Last month, Esri released an update (press release). The positioning is a bit different this year:
Designed for disciplines across the entire university, SpatiaLABS 2013 Edition complements and enhances an instructor's course with geospatial investigations. The computer-based lab sessions, published by Esri Press, build students' spatial reasoning and analysis skills.This time the focus is less on GIS (and perhaps GIS and geography departments or departments managing a site license) and rather on getting GIS used across campus and across the curriculum. That ties in well with the vision Esri Education Director David DiBiase offered in this presentation, one that injects spatial thinking and GIS into more traditional college courses.
The updated collection include 64 lessons including some "sexy" topics such as Sea Level Rise and Storms on Manhattan, Customer Profiling: Demographic and Lifestyle Segmentation. The topics cluster just as the previous version did: 29 independent topics, 19 for business, and 16 for forestry. The lab datasets are mostly U.S. based.
The press release does not indicate that learning objectives were added, nor does it detail who wrote these lessons. I did find the list of authors - on the SpatiaLABS "topics" page. The authors are 12 university faculty members. The license fee is not noted in the release, but is based on the nature of your organization. It seems the fee is the same as last year ($500/year/enterprise license); a tweet from @barbareeduke noted that GIS Etc. offers a 10% discount: $450.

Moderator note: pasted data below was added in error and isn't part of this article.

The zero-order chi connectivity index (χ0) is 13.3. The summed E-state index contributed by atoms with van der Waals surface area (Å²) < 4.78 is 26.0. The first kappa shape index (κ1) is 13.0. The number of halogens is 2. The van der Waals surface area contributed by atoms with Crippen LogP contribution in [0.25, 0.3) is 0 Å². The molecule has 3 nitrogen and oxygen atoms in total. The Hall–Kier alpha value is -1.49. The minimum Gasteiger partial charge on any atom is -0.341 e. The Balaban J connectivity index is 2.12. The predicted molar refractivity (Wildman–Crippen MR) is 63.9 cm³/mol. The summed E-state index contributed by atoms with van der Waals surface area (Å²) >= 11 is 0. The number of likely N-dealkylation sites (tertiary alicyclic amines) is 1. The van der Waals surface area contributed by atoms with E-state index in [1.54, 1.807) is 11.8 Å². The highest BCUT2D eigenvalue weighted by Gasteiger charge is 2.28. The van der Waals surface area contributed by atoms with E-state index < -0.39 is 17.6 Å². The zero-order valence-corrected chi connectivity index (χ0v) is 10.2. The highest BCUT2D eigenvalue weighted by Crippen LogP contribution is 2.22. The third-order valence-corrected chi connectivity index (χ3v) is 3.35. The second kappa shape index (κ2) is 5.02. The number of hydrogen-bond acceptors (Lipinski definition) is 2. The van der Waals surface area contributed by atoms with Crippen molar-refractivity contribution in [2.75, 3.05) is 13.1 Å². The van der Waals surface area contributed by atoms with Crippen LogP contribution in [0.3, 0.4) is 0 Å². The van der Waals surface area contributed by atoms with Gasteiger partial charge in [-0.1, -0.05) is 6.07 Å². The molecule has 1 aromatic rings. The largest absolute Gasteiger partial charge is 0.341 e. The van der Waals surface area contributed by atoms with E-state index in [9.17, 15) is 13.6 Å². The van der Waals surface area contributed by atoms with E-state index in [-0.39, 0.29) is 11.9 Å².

Esri hosted a webinar last April which details the history of the package and answers attendee questions. And, SpatiaLABS is on twitter, @spatialabs.
I appreciate the effort that went into developing and adding to these labs. I wonder how widely they are being used. My guess (and fear) is they are being used in GIS courses for the most part and not yet creeping out to other academic programs.
That is Esri's (and every geospatial educators') challenge: to push spatial thinking out of geography and GIS courses out into the curriculum. This set of resources is a great start. The next step? We need to turn to successful user institutions to tease out best practices that other institutions can repeat. Perhaps those will appear alongside version 3 of SpatiaLABS?